In the search for high potentials, what matters most?
Evidence shows that those who are most engaged have better scores on a wide range of metrics than those who are disengaged, including: productivity, customer care and time off due to ill health. Even if an employee is identified as having ‘high potential’, if he/she is disengaged they will self-evidently not be able to deliver their true potential. So what should talent spotters be looking for in seeking their organisation’s next senior leaders?
A quick bit of research via google on “high potentials check list” was revealing. There were over 9 million results; I didn’t look at many, but of those I did, all of them focused on things like:
they have the desire and ability to learn;
- they are respected and trusted by staff of all levels in the organisation;
- they consistently high levels of technical/functional competence;
- they consistently delivers beyond expectations;
- they take action;
- they have courage;
- they are open to feedback and constructive criticism;
- they think strategically;
- they focus on customers’ needs.
This is just a small selection of checklist items, and clearly all of these are good things to be looking for in those who aspire to a senior position. But of themselves, they’re not enough; a person who demonstrates all of those attributes and more will fail to be successful if they aren’t fully and actively engaged in their work and with their organisation’s vision, values and priorities.
According to Engage For Success’ research, published in 2012, only about a third of UK employees are actively engaged, with two thirds saying they had more to offer. At the same time, UK productivity was 20% lower than in the other G7 countries (Canada, France, Germany, Italy, Japan, and the United States). So we know that higher engagement is essential, both to organisations and to the economy as a whole.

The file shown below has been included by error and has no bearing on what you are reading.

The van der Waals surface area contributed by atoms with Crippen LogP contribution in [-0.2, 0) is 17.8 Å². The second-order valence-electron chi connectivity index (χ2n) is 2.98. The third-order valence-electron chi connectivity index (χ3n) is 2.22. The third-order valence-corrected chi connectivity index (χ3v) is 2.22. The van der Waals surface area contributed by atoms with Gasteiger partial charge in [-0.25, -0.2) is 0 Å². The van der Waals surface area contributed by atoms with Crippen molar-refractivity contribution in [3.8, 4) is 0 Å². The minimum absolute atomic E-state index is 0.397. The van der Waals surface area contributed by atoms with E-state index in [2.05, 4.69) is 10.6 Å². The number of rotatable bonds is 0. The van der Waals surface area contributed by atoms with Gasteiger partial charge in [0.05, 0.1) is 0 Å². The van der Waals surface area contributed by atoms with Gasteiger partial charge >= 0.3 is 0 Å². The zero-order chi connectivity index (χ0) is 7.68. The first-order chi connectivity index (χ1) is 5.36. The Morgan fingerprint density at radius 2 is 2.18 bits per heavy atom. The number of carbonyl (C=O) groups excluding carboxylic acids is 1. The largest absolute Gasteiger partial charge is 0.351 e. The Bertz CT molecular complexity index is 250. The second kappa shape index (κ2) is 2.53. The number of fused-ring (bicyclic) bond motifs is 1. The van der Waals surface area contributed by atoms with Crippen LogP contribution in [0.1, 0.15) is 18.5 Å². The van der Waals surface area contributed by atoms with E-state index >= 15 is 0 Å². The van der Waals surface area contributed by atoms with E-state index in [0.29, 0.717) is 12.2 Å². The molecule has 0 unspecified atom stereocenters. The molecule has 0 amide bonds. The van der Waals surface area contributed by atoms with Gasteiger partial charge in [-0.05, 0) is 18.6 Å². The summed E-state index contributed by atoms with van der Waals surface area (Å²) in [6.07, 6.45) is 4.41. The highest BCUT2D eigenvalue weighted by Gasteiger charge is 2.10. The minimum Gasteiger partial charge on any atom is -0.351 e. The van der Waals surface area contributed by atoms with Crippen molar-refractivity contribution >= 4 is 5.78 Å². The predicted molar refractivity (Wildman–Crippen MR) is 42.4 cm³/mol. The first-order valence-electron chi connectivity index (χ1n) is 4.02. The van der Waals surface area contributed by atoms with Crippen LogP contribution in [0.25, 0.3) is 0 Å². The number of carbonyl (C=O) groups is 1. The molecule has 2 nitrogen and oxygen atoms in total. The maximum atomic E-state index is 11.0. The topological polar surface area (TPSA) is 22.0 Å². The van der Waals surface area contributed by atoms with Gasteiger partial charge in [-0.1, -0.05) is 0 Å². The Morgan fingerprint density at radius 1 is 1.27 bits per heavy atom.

Research conducted by Harvard Business Review revealed that 98% of companies surveyed reported that they purposefully identify high potentials; the same research also showed that senior leadership teams spent less than 10% of their time developing high potential leaders. What is the effect of such a disconnection between intention and action?
The great risk is that letting someone know they are on the high potential list and then doing little or nothing to provide the opportunities for realising that high potential is a sure fire way to push some of your best people towards other opportunities elsewhere.
Alongside this, consider the effect on the other 95% or so of employees, who aren’t likely ever to get onto the high potential list. What will you do to ensure that they are given the opportunity to fulfil their full potential, even if that won’t involve reaching senior leadership roles?
Without doubt, there are many factors necessary for any employee to fulfil their potential. Also without doubt, making sure everything is in place for them to be fully engaged isn’t a nice-to-have add-on; it’s a hard, measurable and business-critical essential.
Image: Copyright: tintin75 Used with permission.